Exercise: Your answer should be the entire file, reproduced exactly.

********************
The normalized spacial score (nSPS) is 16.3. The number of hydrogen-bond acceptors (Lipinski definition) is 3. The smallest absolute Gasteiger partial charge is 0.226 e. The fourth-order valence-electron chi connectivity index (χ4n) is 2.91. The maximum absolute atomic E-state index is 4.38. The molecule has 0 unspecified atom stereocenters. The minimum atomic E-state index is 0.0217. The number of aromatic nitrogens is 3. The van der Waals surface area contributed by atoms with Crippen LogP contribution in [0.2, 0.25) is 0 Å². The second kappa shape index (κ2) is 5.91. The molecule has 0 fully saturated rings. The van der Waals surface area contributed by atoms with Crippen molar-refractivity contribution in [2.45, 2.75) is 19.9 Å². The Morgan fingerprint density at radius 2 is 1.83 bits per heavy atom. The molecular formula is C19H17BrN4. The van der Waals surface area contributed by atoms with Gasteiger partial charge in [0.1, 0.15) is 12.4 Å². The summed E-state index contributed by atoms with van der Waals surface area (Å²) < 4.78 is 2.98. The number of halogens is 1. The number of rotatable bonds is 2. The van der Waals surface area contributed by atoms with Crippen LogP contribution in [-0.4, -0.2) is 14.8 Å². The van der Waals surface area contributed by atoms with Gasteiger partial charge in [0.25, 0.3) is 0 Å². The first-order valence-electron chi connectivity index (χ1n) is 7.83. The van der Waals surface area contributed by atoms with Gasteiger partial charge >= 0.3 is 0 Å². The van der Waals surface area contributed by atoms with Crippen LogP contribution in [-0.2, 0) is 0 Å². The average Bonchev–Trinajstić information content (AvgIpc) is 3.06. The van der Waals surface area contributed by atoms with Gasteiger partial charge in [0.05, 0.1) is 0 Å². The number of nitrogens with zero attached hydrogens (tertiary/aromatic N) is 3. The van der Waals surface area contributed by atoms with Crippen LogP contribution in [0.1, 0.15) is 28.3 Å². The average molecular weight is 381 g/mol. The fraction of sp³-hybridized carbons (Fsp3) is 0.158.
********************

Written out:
The normalized spacial score (nSPS) is 16.3. The number of hydrogen-bond acceptors (Lipinski definition) is 3. The smallest absolute Gasteiger partial charge is 0.226 e. The fourth-order valence-electron chi connectivity index (χ4n) is 2.91. The maximum absolute atomic E-state index is 4.38. The molecule has 0 unspecified atom stereocenters. The minimum atomic E-state index is 0.0217. The number of aromatic nitrogens is 3. The van der Waals surface area contributed by atoms with Crippen LogP contribution in [0.2, 0.25) is 0 Å². The second kappa shape index (κ2) is 5.91. The molecule has 0 fully saturated rings. The van der Waals surface area contributed by atoms with Crippen molar-refractivity contribution in [2.45, 2.75) is 19.9 Å². The Morgan fingerprint density at radius 2 is 1.83 bits per heavy atom. The molecular formula is C19H17BrN4. The van der Waals surface area contributed by atoms with Gasteiger partial charge in [0.1, 0.15) is 12.4 Å². The summed E-state index contributed by atoms with van der Waals surface area (Å²) < 4.78 is 2.98. The number of halogens is 1. The number of rotatable bonds is 2. The van der Waals surface area contributed by atoms with Crippen LogP contribution in [-0.4, -0.2) is 14.8 Å². The van der Waals surface area contributed by atoms with Gasteiger partial charge in [0.25, 0.3) is 0 Å². The first-order valence-electron chi connectivity index (χ1n) is 7.83. The van der Waals surface area contributed by atoms with Gasteiger partial charge >= 0.3 is 0 Å². The van der Waals surface area contributed by atoms with Crippen LogP contribution in [-0.2, 0) is 0 Å². The average Bonchev–Trinajstić information content (AvgIpc) is 3.06. The van der Waals surface area contributed by atoms with Gasteiger partial charge in [0.05, 0.1) is 0 Å². The number of nitrogens with zero attached hydrogens (tertiary/aromatic N) is 3. The van der Waals surface area contributed by atoms with Crippen LogP contribution in [0.1, 0.15) is 28.3 Å². The average molecular weight is 381 g/mol. The fraction of sp³-hybridized carbons (Fsp3) is 0.158.